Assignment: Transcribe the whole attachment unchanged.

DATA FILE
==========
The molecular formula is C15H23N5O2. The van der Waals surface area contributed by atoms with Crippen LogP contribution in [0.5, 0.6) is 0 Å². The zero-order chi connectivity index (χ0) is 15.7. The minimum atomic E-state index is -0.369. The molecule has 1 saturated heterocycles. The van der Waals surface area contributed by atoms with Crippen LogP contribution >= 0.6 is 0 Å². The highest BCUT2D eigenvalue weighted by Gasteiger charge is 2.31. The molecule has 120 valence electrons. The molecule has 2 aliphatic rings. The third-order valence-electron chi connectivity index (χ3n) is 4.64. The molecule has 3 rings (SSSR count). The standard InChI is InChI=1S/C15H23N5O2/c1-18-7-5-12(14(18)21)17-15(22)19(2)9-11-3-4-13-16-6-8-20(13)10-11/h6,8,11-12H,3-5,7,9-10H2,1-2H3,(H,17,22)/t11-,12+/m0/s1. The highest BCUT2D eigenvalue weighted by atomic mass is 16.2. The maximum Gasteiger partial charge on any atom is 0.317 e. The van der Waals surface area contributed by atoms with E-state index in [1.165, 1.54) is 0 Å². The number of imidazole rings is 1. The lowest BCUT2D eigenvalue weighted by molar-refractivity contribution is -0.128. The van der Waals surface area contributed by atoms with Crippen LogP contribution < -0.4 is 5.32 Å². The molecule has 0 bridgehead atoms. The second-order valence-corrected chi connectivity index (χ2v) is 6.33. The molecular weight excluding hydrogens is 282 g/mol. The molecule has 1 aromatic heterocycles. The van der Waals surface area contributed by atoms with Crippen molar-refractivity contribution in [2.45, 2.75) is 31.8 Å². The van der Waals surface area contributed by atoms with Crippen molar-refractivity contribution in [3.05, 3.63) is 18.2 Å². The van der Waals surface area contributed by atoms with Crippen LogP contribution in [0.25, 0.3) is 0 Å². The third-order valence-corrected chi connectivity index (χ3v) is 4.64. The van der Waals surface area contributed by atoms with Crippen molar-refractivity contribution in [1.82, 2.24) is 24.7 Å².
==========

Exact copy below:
The molecular formula is C15H23N5O2. The van der Waals surface area contributed by atoms with Crippen LogP contribution in [0.5, 0.6) is 0 Å². The zero-order chi connectivity index (χ0) is 15.7. The minimum atomic E-state index is -0.369. The molecule has 1 saturated heterocycles. The van der Waals surface area contributed by atoms with Crippen LogP contribution >= 0.6 is 0 Å². The highest BCUT2D eigenvalue weighted by Gasteiger charge is 2.31. The molecule has 120 valence electrons. The molecule has 2 aliphatic rings. The third-order valence-electron chi connectivity index (χ3n) is 4.64. The molecule has 3 rings (SSSR count). The standard InChI is InChI=1S/C15H23N5O2/c1-18-7-5-12(14(18)21)17-15(22)19(2)9-11-3-4-13-16-6-8-20(13)10-11/h6,8,11-12H,3-5,7,9-10H2,1-2H3,(H,17,22)/t11-,12+/m0/s1. The highest BCUT2D eigenvalue weighted by atomic mass is 16.2. The maximum Gasteiger partial charge on any atom is 0.317 e. The van der Waals surface area contributed by atoms with E-state index in [1.165, 1.54) is 0 Å². The number of imidazole rings is 1. The lowest BCUT2D eigenvalue weighted by molar-refractivity contribution is -0.128. The van der Waals surface area contributed by atoms with Crippen LogP contribution < -0.4 is 5.32 Å². The molecule has 0 bridgehead atoms. The second-order valence-corrected chi connectivity index (χ2v) is 6.33. The molecular weight excluding hydrogens is 282 g/mol. The molecule has 1 aromatic heterocycles. The van der Waals surface area contributed by atoms with Crippen molar-refractivity contribution in [2.45, 2.75) is 31.8 Å². The van der Waals surface area contributed by atoms with Crippen molar-refractivity contribution in [3.05, 3.63) is 18.2 Å². The van der Waals surface area contributed by atoms with Crippen LogP contribution in [0.25, 0.3) is 0 Å². The third-order valence-corrected chi connectivity index (χ3v) is 4.64. The van der Waals surface area contributed by atoms with Crippen molar-refractivity contribution in [1.82, 2.24) is 24.7 Å².